I re-used clean, empty food containers as my seedling pots. The back of each seed packet (or Google) has directions on how deep to plant each type of seed. 

Cover with the amount of soil specified on the seed packet, water, and put in a sunny spot. That's it for now! I had such a cute gardening helper. ;-)

Be sure to clearly label and date each container:

Here is our little inside garden spot:




It didn't take me long to realize some of the plants would have to be moved (remember the 2 year old?). But so far, no plants have been lost! For now, we are just keeping the soil moist (I covered them with a little plastic wrap to keep the moisture in...like a little greenhouse) and watching for little plants to emerge.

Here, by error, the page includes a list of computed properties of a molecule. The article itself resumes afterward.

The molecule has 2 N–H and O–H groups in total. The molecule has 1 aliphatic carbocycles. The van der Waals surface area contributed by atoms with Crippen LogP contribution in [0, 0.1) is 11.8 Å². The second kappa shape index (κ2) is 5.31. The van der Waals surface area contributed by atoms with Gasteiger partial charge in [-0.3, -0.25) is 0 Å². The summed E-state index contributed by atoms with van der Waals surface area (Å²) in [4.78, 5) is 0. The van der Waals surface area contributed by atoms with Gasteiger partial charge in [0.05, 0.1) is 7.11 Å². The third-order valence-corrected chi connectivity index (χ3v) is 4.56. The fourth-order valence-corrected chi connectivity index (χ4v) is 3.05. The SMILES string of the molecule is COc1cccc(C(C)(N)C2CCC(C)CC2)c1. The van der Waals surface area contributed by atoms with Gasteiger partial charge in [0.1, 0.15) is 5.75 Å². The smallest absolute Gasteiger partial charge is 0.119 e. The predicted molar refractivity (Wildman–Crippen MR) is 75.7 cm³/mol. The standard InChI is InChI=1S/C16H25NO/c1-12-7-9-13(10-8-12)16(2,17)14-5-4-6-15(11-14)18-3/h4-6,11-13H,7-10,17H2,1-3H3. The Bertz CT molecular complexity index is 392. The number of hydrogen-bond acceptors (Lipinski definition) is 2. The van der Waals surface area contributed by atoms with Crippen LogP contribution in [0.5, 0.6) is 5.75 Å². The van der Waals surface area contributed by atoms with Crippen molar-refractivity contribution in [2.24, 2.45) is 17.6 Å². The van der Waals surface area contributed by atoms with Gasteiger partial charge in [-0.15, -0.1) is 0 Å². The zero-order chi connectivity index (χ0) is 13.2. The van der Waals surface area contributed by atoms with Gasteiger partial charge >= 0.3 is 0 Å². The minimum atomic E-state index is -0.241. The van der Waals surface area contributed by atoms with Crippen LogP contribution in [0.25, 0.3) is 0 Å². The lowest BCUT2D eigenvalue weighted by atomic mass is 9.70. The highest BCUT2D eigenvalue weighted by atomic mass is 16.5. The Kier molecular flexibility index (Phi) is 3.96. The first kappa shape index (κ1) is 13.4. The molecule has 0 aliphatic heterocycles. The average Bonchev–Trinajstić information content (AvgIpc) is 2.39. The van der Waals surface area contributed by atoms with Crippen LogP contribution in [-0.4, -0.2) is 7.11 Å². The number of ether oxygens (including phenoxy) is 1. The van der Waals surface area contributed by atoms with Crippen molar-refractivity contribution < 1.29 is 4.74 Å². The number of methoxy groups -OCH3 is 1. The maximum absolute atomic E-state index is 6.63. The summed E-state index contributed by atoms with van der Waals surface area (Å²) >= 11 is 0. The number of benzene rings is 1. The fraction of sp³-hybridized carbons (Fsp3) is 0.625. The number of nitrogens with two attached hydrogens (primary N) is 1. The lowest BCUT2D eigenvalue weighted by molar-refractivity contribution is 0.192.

Stay tuned!

Anyone else gardening this year?

Sunday, March 11, 2012

The green clean

This has been quite the week. And by that, I don't mean, "Wow, everything went just as planned and I got so much accomplished!" Not quite. So in light of wanting start this next week off clean and fresh, I thought I would share my favorite all-natural cleaning regime.

Do you know what is one of the best, cheapest, and all natural cleaners?

Baking Soda. It's pretty amazing stuff. Otherwise known as sodium bicarbinate, it is an alkaline type of substance that reverses acidity. As a nurse, I have given many patients the liquid form of Sodium Bicarb through an IV to reverse the build up of acid in the body from life-threatening problems like inadequate breathing, or not breathing at all, diabetic acidosis, and all sorts of other problems. It is fascinating how it works in the body and how it can reverse serious conditions. That's only one spectrum of use - you can also use it for cleaning, hygiene uses, and, of course, the well known use as an air freshener. Thus baking soda can literally be used to save your life, then you can proceed to use it to brush your teeth, wash your clothes, and scrub your toilet! How great, huh?